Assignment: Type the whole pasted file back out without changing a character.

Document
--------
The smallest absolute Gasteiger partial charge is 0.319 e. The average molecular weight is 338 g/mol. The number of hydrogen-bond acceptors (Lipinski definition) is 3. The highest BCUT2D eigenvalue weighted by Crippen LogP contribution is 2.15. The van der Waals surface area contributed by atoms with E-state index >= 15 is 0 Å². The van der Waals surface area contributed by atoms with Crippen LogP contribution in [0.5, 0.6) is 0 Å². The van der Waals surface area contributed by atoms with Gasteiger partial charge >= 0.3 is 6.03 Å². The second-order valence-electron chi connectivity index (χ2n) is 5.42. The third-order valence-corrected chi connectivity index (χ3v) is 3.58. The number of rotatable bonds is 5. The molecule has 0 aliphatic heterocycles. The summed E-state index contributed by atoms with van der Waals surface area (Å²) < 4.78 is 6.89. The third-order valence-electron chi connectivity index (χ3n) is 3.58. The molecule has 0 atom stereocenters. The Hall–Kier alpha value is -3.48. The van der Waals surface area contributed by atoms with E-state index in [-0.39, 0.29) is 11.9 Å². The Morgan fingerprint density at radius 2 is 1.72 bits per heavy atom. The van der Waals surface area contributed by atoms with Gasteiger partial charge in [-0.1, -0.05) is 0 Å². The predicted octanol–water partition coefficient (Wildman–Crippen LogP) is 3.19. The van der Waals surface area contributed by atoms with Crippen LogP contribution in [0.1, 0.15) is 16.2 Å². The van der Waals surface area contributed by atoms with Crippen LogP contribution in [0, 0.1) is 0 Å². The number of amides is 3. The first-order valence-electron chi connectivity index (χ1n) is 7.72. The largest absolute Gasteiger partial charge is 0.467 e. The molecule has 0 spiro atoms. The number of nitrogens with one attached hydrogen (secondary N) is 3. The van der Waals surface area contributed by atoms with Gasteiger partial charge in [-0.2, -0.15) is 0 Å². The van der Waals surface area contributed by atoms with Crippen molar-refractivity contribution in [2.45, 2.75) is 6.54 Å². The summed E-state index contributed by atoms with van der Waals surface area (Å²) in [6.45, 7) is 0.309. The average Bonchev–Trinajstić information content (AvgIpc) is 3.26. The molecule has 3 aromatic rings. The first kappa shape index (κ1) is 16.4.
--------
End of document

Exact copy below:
The smallest absolute Gasteiger partial charge is 0.319 e. The average molecular weight is 338 g/mol. The number of hydrogen-bond acceptors (Lipinski definition) is 3. The highest BCUT2D eigenvalue weighted by Crippen LogP contribution is 2.15. The van der Waals surface area contributed by atoms with E-state index >= 15 is 0 Å². The van der Waals surface area contributed by atoms with Crippen LogP contribution in [0.5, 0.6) is 0 Å². The van der Waals surface area contributed by atoms with Gasteiger partial charge >= 0.3 is 6.03 Å². The second-order valence-electron chi connectivity index (χ2n) is 5.42. The third-order valence-corrected chi connectivity index (χ3v) is 3.58. The number of rotatable bonds is 5. The molecule has 0 aliphatic heterocycles. The summed E-state index contributed by atoms with van der Waals surface area (Å²) < 4.78 is 6.89. The third-order valence-electron chi connectivity index (χ3n) is 3.58. The molecule has 0 atom stereocenters. The Hall–Kier alpha value is -3.48. The van der Waals surface area contributed by atoms with E-state index in [-0.39, 0.29) is 11.9 Å². The Morgan fingerprint density at radius 2 is 1.72 bits per heavy atom. The van der Waals surface area contributed by atoms with Gasteiger partial charge in [-0.1, -0.05) is 0 Å². The predicted octanol–water partition coefficient (Wildman–Crippen LogP) is 3.19. The van der Waals surface area contributed by atoms with Crippen LogP contribution in [0.1, 0.15) is 16.2 Å². The van der Waals surface area contributed by atoms with Crippen LogP contribution in [0, 0.1) is 0 Å². The number of amides is 3. The first-order valence-electron chi connectivity index (χ1n) is 7.72. The largest absolute Gasteiger partial charge is 0.467 e. The molecule has 0 spiro atoms. The number of nitrogens with one attached hydrogen (secondary N) is 3. The van der Waals surface area contributed by atoms with Gasteiger partial charge in [-0.2, -0.15) is 0 Å². The van der Waals surface area contributed by atoms with Crippen molar-refractivity contribution in [2.45, 2.75) is 6.54 Å². The summed E-state index contributed by atoms with van der Waals surface area (Å²) in [6.45, 7) is 0.309. The average Bonchev–Trinajstić information content (AvgIpc) is 3.26. The molecule has 3 aromatic rings. The first kappa shape index (κ1) is 16.4.